'It's like a third-world country': US hospitals struggle with coronavirus

'Is that person going to die because we don’t have the equipment to keep them alive? What if it goes on for months and dozens of people die because we don’t have the ventilators?'

Workers construct what is believed to be a makeshift morgue behind a hospital during the outbreak of coronavirus disease in New York City (photo credit: CARLO ALLEGRI/REUTERS)
Workers construct what is believed to be a makeshift morgue behind a hospital during the outbreak of coronavirus disease in New York City
As the coronavirus outbreak continues to intensify in the US, hospitals are already beginning to feel the strain, with fears that the healthcare system could end up being overloaded like Italy's was.
"We don't have the machines, we don't have the beds," said a New York City doctor who spoke on condition of anonymity to CNN. "To think that we're in New York City and this is happening. It's like a third-world country type of scenario. It's mind-blowing."
At first, most of the patients at the hospital were 70-years-old or older, but a number of patients younger than 50 have begun coming in as well.
"I don't think they understand the severity of this disease," said the doctor about the younger patients. "Two weeks ago, life was completely different."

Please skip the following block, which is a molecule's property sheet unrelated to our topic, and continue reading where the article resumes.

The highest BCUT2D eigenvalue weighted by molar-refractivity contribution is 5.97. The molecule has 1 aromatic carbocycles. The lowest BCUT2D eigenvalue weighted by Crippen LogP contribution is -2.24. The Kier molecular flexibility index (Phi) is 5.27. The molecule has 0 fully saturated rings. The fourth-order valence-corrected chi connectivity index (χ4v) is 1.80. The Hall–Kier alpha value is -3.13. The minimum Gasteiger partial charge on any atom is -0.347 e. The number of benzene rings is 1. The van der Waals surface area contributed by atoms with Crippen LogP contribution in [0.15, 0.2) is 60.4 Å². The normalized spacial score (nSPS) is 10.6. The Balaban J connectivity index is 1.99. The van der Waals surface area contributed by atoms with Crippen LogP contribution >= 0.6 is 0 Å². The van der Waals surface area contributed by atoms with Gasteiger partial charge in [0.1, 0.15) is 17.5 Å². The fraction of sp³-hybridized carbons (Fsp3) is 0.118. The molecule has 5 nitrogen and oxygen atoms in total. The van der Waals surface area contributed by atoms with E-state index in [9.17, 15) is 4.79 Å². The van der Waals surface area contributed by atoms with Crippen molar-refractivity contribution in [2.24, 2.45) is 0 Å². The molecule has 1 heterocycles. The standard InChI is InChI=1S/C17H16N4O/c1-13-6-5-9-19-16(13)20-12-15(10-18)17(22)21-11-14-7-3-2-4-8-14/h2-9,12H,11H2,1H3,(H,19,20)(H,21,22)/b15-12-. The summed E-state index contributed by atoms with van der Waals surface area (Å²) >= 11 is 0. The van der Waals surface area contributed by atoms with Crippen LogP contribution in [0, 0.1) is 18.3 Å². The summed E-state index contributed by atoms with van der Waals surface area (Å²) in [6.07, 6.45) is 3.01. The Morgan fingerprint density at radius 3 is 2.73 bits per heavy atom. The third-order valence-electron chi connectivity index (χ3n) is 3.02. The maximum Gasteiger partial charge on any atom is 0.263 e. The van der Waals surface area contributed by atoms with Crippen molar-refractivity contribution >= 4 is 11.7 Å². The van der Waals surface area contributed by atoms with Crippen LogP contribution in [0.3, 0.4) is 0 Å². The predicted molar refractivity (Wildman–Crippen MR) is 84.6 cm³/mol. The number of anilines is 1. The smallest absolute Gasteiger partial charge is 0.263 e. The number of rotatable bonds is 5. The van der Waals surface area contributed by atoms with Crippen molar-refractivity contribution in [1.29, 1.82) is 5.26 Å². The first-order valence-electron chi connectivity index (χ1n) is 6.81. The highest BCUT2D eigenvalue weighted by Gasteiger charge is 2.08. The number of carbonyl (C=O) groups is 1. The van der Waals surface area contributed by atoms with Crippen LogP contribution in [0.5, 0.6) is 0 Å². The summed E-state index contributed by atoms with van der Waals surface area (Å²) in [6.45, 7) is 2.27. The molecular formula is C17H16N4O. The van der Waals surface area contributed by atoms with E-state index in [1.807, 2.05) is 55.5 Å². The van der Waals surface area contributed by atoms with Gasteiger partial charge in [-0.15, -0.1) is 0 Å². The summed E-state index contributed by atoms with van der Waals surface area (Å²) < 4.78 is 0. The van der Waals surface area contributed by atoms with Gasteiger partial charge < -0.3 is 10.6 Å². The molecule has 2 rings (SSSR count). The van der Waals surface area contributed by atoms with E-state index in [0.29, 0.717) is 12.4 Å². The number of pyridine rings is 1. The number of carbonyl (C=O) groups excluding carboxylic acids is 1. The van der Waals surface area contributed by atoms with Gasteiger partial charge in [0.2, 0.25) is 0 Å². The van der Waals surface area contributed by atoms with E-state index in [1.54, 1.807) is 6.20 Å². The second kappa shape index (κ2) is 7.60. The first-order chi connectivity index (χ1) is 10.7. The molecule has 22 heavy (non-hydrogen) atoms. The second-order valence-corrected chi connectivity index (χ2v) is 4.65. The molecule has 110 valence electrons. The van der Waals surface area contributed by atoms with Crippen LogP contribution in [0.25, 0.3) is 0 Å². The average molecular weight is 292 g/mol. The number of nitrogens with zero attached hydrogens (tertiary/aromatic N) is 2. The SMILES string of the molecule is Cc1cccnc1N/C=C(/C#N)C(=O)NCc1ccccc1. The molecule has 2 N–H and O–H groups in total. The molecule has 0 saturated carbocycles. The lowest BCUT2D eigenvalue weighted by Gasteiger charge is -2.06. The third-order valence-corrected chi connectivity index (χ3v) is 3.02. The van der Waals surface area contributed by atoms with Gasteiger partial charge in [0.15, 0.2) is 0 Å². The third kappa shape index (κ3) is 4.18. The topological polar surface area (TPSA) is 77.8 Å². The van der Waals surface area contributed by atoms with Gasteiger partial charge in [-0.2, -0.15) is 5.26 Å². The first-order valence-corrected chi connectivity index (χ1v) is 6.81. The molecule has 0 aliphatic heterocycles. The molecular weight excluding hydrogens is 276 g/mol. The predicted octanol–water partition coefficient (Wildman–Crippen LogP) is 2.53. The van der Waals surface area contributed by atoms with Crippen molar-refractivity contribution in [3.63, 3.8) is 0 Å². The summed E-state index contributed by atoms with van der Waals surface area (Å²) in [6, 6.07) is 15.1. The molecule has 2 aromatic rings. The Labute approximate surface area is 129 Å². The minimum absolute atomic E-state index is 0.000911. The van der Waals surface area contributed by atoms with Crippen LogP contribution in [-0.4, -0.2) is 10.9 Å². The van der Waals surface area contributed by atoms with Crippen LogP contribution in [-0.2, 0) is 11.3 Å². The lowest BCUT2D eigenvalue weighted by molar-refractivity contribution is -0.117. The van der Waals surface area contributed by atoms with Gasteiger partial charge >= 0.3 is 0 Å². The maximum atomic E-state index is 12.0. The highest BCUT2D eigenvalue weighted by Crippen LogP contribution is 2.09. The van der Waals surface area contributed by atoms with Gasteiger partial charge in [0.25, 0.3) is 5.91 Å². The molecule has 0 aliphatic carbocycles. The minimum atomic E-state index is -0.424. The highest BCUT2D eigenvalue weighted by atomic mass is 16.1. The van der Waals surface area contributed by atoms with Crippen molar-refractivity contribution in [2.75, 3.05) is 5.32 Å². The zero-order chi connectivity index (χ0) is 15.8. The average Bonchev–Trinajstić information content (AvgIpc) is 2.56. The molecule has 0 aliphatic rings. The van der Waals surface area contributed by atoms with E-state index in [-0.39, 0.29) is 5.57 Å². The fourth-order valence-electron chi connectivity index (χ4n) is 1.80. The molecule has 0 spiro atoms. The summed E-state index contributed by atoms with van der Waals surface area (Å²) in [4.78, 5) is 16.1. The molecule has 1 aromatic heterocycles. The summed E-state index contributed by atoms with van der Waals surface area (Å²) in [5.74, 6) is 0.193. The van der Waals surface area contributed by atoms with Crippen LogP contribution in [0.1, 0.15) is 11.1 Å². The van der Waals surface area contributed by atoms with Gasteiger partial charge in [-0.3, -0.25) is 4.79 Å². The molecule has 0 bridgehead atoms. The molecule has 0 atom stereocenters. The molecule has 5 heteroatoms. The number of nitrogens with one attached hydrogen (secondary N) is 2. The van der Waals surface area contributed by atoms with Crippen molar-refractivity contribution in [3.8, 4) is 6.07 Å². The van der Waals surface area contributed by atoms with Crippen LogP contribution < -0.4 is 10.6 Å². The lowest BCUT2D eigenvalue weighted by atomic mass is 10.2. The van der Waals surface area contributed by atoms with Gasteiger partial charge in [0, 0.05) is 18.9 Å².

Dr. Craig Spencer, director of global health in emergency medicine at New York-Presbyterian/Columbia University Medical Center, described the new reality in emergency rooms as "dire."
"In my shift yesterday, nearly every single patient that I took care of was coronavirus, and many of them extremely severe. Many were put on breathing tubes. Many decompensated quite quickly," said Spencer to CNN. A makeshift morgue is being set up at New York City's Bellevue Hospital in preparation for a possible surge in the need for autopsies.
In New Orleans, where 1 in 1,000 residents are infected, a respiratory therapist was shocked by the influx of COVID-19 patients.
"I have patients in their early 40s and, yeah, I was kind of shocked," said the therapist to ProPublica. "I’m seeing people who look relatively healthy with a minimal health history, and they are completely wiped out, like they’ve been hit by a truck. This is knocking out what should be perfectly fit, healthy people."
COVID-19 patients can be affected by acute respiratory distress syndrome (ARDS), explained the therapist. "That means the lungs are filled with fluid. And it’s notable for the way the X-ray looks: The entire lung is basically whited out from fluid. Patients with ARDS are extremely difficult to oxygenate," explained the therapist. "It has a really high mortality rate, about 40%. The way to manage it is to put a patient on a ventilator. The additional pressure helps the oxygen go into the bloodstream."
While ARDS usually happens over time, it happens a lot quicker with the coronavirus and is very severe.
"With our coronavirus patients, once they’re on ventilators, most need about the highest settings that we can do. About 90% oxygen, and 16 of PEEP, positive end-expiratory pressure, which keeps the lung inflated. This is nearly as high as I’ve ever seen. The level we’re at means we are running out of options," said the therapist. "I’ve never seen a microorganism or an infectious process cause such acute damage to the lungs so rapidly. That was what really shocked me.”